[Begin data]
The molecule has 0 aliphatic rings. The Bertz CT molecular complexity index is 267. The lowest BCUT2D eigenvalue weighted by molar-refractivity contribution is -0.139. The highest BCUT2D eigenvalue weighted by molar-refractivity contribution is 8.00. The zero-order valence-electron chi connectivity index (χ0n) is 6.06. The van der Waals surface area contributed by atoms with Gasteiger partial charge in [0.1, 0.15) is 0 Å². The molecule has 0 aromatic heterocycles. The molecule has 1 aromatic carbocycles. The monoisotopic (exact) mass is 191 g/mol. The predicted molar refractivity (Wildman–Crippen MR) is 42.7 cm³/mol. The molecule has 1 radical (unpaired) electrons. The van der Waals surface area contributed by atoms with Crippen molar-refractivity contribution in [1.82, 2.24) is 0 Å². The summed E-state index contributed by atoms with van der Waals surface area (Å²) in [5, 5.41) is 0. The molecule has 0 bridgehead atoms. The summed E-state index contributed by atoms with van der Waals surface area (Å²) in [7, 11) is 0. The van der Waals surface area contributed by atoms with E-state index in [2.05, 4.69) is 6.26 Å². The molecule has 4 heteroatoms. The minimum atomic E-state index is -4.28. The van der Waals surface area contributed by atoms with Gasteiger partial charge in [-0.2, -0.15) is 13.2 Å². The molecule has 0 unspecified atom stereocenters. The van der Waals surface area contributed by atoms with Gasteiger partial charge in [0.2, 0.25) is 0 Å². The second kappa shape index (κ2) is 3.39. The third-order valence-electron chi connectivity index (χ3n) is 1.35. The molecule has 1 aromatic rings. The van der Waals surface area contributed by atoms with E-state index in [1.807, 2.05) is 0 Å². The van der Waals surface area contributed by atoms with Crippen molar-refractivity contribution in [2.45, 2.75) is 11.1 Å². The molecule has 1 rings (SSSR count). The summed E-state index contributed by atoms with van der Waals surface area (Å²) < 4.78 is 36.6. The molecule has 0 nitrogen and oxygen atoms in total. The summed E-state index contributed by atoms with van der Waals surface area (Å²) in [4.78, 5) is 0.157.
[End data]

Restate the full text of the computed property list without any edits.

The molecule has 0 aliphatic rings. The Bertz CT molecular complexity index is 267. The lowest BCUT2D eigenvalue weighted by molar-refractivity contribution is -0.139. The highest BCUT2D eigenvalue weighted by molar-refractivity contribution is 8.00. The zero-order valence-electron chi connectivity index (χ0n) is 6.06. The van der Waals surface area contributed by atoms with Gasteiger partial charge in [0.1, 0.15) is 0 Å². The molecule has 0 aromatic heterocycles. The molecule has 1 aromatic carbocycles. The monoisotopic (exact) mass is 191 g/mol. The predicted molar refractivity (Wildman–Crippen MR) is 42.7 cm³/mol. The molecule has 1 radical (unpaired) electrons. The van der Waals surface area contributed by atoms with Crippen molar-refractivity contribution in [1.82, 2.24) is 0 Å². The summed E-state index contributed by atoms with van der Waals surface area (Å²) in [5, 5.41) is 0. The molecule has 0 bridgehead atoms. The summed E-state index contributed by atoms with van der Waals surface area (Å²) in [7, 11) is 0. The van der Waals surface area contributed by atoms with E-state index in [2.05, 4.69) is 6.26 Å². The molecule has 4 heteroatoms. The minimum atomic E-state index is -4.28. The van der Waals surface area contributed by atoms with Gasteiger partial charge in [-0.2, -0.15) is 13.2 Å². The molecule has 0 unspecified atom stereocenters. The van der Waals surface area contributed by atoms with Gasteiger partial charge in [0.2, 0.25) is 0 Å². The second kappa shape index (κ2) is 3.39. The third-order valence-electron chi connectivity index (χ3n) is 1.35. The molecule has 1 aromatic rings. The van der Waals surface area contributed by atoms with E-state index in [1.807, 2.05) is 0 Å². The van der Waals surface area contributed by atoms with Crippen molar-refractivity contribution in [2.45, 2.75) is 11.1 Å². The molecule has 1 rings (SSSR count). The summed E-state index contributed by atoms with van der Waals surface area (Å²) < 4.78 is 36.6. The molecule has 0 nitrogen and oxygen atoms in total. The summed E-state index contributed by atoms with van der Waals surface area (Å²) in [4.78, 5) is 0.157.